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able acquainted ADVENTURER affection answer appearance attempt attention beauty became become believe cause character circumstances common considered continued danger daughters desire determined discovered distress dreadful dress easily equal evil excellence expected expressed eyes father fear Flavilla follow fortune frequently gained give greater hand happiness heart honour hope human imagination immediately increased kind knew knowledge known labour lady learned leave less letter live look mankind manner means ment mind moment morning nature ness never night object observed obtain once passed passion perhaps person pleasure possession present produced proportion reason received reflected remarked scarce sense sentiments short sometimes soon success suffered surely taken tenderness thee things thou thought tion told truth turned virtue wish wretch writer
Page 34 - Were I in England now, as once I was, and had but this fish painted, not a holiday fool there but would give a piece of silver. There would this monster make a man. Any strange beast there makes a man. When they will not give a doit to relieve a lame beggar, they will lay out ten to see a dead Indian.
Page 194 - tis fittest. Cor. How does my royal lord? How fares your majesty? Lear. You do me wrong, to take me out o' the grave. — Thou art a soul in bliss ; but I am bound Upon a wheel of fire, that mine own tears Do scald like molten lead.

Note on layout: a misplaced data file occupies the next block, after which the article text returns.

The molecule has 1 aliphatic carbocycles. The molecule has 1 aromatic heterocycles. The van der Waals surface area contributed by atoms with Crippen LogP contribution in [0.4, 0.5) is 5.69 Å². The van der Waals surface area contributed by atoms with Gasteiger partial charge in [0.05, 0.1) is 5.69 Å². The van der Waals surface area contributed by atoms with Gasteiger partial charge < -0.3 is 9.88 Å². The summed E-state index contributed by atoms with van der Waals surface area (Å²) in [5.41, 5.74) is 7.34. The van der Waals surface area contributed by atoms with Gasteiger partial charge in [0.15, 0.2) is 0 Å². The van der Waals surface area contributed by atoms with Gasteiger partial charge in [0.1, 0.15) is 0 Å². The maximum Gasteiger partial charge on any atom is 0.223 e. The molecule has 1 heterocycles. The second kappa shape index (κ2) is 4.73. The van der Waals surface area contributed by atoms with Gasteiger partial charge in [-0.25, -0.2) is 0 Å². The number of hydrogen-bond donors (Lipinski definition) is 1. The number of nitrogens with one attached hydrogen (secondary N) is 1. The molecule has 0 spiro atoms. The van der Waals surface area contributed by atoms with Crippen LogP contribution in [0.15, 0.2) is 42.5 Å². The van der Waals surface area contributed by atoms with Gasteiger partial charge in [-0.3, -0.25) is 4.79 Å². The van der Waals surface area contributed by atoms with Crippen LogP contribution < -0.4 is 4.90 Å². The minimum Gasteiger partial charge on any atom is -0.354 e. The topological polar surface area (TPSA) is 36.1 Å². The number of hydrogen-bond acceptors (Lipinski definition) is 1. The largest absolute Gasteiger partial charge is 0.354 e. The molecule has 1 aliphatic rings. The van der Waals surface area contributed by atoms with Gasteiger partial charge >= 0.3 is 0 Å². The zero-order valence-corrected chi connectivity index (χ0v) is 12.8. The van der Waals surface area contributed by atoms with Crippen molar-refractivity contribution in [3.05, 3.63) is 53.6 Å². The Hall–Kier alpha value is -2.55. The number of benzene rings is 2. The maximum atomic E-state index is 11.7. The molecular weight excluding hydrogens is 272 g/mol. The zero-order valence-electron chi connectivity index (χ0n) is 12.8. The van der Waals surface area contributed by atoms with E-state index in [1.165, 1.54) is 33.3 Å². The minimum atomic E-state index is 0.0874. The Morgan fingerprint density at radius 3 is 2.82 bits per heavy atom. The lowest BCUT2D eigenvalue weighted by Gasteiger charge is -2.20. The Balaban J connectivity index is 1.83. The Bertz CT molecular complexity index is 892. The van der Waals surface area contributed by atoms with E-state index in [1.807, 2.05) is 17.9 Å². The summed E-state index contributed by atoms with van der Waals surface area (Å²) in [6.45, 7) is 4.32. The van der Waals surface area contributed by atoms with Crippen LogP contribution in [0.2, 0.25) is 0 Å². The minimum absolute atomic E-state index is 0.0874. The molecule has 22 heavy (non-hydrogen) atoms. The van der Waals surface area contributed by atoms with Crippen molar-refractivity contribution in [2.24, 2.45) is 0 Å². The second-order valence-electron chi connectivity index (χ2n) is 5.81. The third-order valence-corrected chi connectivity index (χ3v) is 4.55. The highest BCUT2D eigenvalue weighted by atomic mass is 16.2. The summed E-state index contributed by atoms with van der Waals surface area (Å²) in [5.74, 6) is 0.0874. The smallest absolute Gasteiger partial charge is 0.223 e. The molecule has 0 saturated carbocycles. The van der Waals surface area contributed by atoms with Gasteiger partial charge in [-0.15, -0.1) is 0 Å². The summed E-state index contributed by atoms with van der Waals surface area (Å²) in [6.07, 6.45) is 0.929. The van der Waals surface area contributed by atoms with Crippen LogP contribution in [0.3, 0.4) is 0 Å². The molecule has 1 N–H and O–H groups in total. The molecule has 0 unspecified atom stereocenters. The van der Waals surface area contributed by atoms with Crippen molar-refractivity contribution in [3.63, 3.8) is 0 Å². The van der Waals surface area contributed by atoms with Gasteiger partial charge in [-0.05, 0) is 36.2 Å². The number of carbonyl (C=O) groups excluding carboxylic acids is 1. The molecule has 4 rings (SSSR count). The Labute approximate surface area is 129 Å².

Page 135 - You see me here, you gods, a poor old man, As full of grief as age; wretched in both! If it be you that stir these daughters...
Page 149 - Spit, fire ! spout, rain. Nor rain, wind, thunder, fire, are my daughters: I tax not you, you elements, with unkindness; I never gave you kingdom, call'd you children, You owe me no subscription : then let fall Your horrible pleasure; here I stand, your slave, A poor, infirm, weak and despised old man...
Page 192 - Thou must be patient; we came crying hither. Thou know'st, the first time that we smell the air, We wawl, and cry: — I will preach to thee; mark me. Glo. Alack, alack the day ! Lear. When we are born, we cry, that we are come To this great stage of fools...
Page 60 - In the midst of the street of it and on either side of the river, was there the tree of life, which bare twelve manner of fruits, and yielded her fruit every month ; and the leaves of the tree were for the healing of the nations.
Page 195 - Why should a dog, a horse, a rat, have life, And thou no breath at all ? Thou 'It come no more, Never, never, never, never, never ! Pray you, undo this button : thank you, sir.
Page 135 - Stain my man's cheeks! — No, you unnatural hags, I will have such revenges on you both That all the world shall, — I will do such things, — What they are yet, I know not; but they shall be The terrors of the earth. You think I'll weep; No, I'll not weep: — I have full cause of weeping; but this heart Shall break into a hundred thousand flaws Or ere I'll weep. — O fool, I shall go mad!
Page 194 - Pray, do not mock me: I am a very foolish fond old man, fourscore and upward, not an hour more nor less; and, to deal plainly, I fear I am not in my perfect mind.
Page 134 - If you do love old men, if your sweet sway Allow obedience, if yourselves are old, Make it your cause ; send down, and take my part...